It seems like there are memes constantly circulating around that promote the below as “normal:”
● Bloating so much after meals that you look pregnant
● Constant anxiety from being an “adult”
● Fatigue that makes it difficult to get out of bed after the age of 30
● Aches and pains that remind you that you’re not a teenager anymore
● Drinking alcohol to temporarily take away the constant stress
Hands up if you experience any of the following symptoms. If your hand is up, you’re not alone!
These common symptoms affect a majority of us. In fact…they are being used as a constant source of comedy…which I find just promotes these symptoms as a part of aging…
But guess what?
While these symptoms are all common, they’re NOT normal.
Yes, you read that correctly. We’re often told that symptoms such as these are “normal” and that they’re simply a part of aging – something we can’t escape. Something that just happens after you turn the age of 30.
I’m here to tell you that it’s time to stop ignoring the messages your body is trying to tell you. These symptoms are NOT a part of aging, and they’re most definitely not normal, but they can be resolved.
Stop letting society dictate that it’s normal to not feel healthy and vibrant.
I understand…those memes can feel like a source of relief because you feel seen and heard.
Health is a BIG source of frustration with many.
One of the biggest reasons why is due to the misconception of what works to reach your health goals.
So what does it actually take to reach your health goals?
Whether you want to:
● Ditch the weight for good
● Stop cravings in their tracks
● Wake up refreshed with an abundance of energy
● Get the best sleep of your life
● Enhance your focus so that you can achieve your goals
Stop losing chunks of hair everyday in the shower
● Say goodbye to adult acne once and for all
● Feel like yourself again
It’s going to take more than just willpower to exercise and eat well…despite what pop culture
health information says.
To reach your health goals you’re going to need to:
First, identify the ROOT CAUSE of WHY you’re experiencing symptoms.
Next, you’re going to have to follow a customized plan that’s tailored just for you and will often
● A personalized diet
● The correct amount of exercise for you
● Stress reduction techniques
● Fixing your gut (HINT: I do this will almost ALL my patients regardless of their symptoms)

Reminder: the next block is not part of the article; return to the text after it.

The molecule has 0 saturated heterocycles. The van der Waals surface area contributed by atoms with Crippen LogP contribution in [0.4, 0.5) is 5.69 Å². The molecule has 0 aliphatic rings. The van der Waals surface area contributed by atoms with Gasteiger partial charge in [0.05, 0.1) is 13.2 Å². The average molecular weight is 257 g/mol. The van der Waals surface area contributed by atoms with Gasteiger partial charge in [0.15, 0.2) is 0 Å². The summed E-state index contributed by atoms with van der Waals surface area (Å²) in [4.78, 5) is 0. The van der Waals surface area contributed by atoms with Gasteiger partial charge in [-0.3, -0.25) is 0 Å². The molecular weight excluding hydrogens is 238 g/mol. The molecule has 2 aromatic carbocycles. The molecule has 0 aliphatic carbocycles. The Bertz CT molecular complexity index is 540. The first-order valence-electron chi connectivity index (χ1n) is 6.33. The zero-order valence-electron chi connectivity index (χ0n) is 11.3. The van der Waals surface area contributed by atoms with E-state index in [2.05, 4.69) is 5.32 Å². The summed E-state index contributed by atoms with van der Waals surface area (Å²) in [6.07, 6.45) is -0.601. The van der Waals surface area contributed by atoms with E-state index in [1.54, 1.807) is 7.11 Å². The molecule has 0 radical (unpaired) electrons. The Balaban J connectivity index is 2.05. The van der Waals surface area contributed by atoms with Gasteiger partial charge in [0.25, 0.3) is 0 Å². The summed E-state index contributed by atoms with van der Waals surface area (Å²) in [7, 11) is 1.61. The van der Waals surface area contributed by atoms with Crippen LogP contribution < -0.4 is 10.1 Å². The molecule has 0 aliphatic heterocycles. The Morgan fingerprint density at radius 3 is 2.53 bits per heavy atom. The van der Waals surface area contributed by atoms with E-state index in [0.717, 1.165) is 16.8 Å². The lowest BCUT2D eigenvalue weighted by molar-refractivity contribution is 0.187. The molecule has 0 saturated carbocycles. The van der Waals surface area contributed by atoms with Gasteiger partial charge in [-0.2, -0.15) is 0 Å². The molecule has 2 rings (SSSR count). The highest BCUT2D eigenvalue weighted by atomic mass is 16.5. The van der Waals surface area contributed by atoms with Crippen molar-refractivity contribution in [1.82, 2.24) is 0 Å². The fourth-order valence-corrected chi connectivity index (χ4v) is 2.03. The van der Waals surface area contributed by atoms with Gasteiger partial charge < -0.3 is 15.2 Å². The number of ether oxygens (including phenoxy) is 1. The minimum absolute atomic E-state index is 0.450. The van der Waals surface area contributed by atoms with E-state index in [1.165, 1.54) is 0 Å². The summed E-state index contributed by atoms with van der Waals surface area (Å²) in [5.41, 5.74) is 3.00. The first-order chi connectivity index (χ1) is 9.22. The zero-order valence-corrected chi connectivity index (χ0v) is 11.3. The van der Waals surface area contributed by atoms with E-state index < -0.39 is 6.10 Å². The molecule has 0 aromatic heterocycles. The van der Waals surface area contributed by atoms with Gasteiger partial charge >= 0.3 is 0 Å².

● Focusing on sleep
● Targeted supplementation
● Balancing your blood sugar (Another thing I do with almost all patients)
● + any other specific lifestyle recommendations that YOU specifically need.
As you can see, it’s not a “quick fix” like you see everyone promoting.
And perhaps the most important thing to remember is that there is no end point when it comes to health, and really life in general, there is no destination. We will never arrive. While this can seem defeating, it’s actually liberating, knowing that it’s a constant process and a lifestyle, rather than pure grit and determination.
Healing journeys are rarely linear. It is rare for someone to go from point A ⟹ B without a detour, roadblock, and/or wrong turn.
Those things are all part of the journey. When we realize that, it can help to ease some of the frustration, guilt, and shame that often coincides with those road bumps.
There is no such thing as a linear healing journey, but I believe that with a proper game plan and serious commitment, healing is possible✨
If you are not feeling optimal right now, wherever you are on your healing journey, I am here to encourage you to keep going!
So if you’re ready to leave behind the norms and expectations of society to live a full and vibrant life, sign up for a an initial consultation to learn more about how I can help you on your journey. https://www.timetap.com/appts/Oq6yt0krJub/
Did you know your gut could have up to 500 species of bacteria which weighs about 3 pounds!
This bacteria is often called the microbiome and to be more specific the entire set of microorganisms in your microbiota — bacteria, fungi and viruses. They have a unique place and function inside your body. Bacteria make-up the majority of the cells, about 30-50 trillion.
Your individual microbiome is as unique as your body shape and size. Geography, gender, age, what you’re exposed to, diet, health, and basically everything that you are, experience and come in contact with. Hence, the microbes are always in flux.
Is your microbiome RICH and DIVERSE?
Most of the microbes are present in the large intestine and vary throughout the intestines. Common species found within the gut are Bifidobacterium, Lactobacillus, Bacteroides, Clostridium, Escherichia, Streptococcus, and Ruminococcus.
When looking at WHO lives in your microbiome we use both the terms richness and diversity to describe them.
Richness = the number of total bacterial species
Diversity = the number of each type of bacterial species
The way I like to think about it is this way: